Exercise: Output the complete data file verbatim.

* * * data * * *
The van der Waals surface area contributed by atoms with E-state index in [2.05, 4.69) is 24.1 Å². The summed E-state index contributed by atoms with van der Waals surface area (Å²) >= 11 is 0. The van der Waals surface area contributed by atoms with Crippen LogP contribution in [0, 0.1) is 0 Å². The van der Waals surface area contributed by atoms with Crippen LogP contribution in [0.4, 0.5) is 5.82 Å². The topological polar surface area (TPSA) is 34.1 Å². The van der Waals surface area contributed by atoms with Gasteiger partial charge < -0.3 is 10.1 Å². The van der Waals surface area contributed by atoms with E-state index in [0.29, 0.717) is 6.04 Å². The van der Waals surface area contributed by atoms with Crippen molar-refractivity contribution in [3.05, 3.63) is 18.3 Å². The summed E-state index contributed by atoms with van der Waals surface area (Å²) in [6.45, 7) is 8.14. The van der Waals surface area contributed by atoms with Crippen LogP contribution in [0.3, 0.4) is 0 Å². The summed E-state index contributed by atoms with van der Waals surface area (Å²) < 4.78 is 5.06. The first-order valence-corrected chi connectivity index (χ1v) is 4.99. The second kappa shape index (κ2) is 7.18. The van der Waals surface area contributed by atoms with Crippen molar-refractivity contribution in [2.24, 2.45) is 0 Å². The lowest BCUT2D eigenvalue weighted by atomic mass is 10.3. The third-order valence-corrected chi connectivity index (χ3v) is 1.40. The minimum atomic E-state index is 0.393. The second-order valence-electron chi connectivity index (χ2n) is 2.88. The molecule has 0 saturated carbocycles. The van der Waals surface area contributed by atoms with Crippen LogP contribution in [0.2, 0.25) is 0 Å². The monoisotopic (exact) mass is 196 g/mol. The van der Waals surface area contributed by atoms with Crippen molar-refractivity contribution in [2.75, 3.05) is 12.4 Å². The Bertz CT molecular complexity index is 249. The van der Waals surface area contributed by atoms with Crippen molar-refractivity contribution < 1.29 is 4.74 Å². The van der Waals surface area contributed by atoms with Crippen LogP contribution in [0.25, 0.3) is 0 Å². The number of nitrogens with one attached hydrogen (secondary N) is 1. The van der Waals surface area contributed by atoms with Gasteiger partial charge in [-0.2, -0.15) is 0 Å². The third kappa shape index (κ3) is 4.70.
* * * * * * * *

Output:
The van der Waals surface area contributed by atoms with E-state index in [2.05, 4.69) is 24.1 Å². The summed E-state index contributed by atoms with van der Waals surface area (Å²) >= 11 is 0. The van der Waals surface area contributed by atoms with Crippen LogP contribution in [0, 0.1) is 0 Å². The van der Waals surface area contributed by atoms with Crippen LogP contribution in [0.4, 0.5) is 5.82 Å². The topological polar surface area (TPSA) is 34.1 Å². The van der Waals surface area contributed by atoms with Gasteiger partial charge < -0.3 is 10.1 Å². The van der Waals surface area contributed by atoms with E-state index in [0.29, 0.717) is 6.04 Å². The van der Waals surface area contributed by atoms with Crippen molar-refractivity contribution in [3.05, 3.63) is 18.3 Å². The summed E-state index contributed by atoms with van der Waals surface area (Å²) in [6.45, 7) is 8.14. The van der Waals surface area contributed by atoms with Crippen LogP contribution in [0.3, 0.4) is 0 Å². The summed E-state index contributed by atoms with van der Waals surface area (Å²) < 4.78 is 5.06. The first-order valence-corrected chi connectivity index (χ1v) is 4.99. The second kappa shape index (κ2) is 7.18. The van der Waals surface area contributed by atoms with Crippen molar-refractivity contribution in [2.24, 2.45) is 0 Å². The lowest BCUT2D eigenvalue weighted by atomic mass is 10.3. The third-order valence-corrected chi connectivity index (χ3v) is 1.40. The minimum atomic E-state index is 0.393. The second-order valence-electron chi connectivity index (χ2n) is 2.88. The molecule has 0 saturated carbocycles. The van der Waals surface area contributed by atoms with Crippen LogP contribution in [0.2, 0.25) is 0 Å². The monoisotopic (exact) mass is 196 g/mol. The van der Waals surface area contributed by atoms with Crippen molar-refractivity contribution in [2.75, 3.05) is 12.4 Å². The Bertz CT molecular complexity index is 249. The van der Waals surface area contributed by atoms with Crippen molar-refractivity contribution < 1.29 is 4.74 Å². The van der Waals surface area contributed by atoms with Crippen LogP contribution in [0.25, 0.3) is 0 Å². The number of nitrogens with one attached hydrogen (secondary N) is 1. The van der Waals surface area contributed by atoms with Gasteiger partial charge in [-0.2, -0.15) is 0 Å². The third kappa shape index (κ3) is 4.70.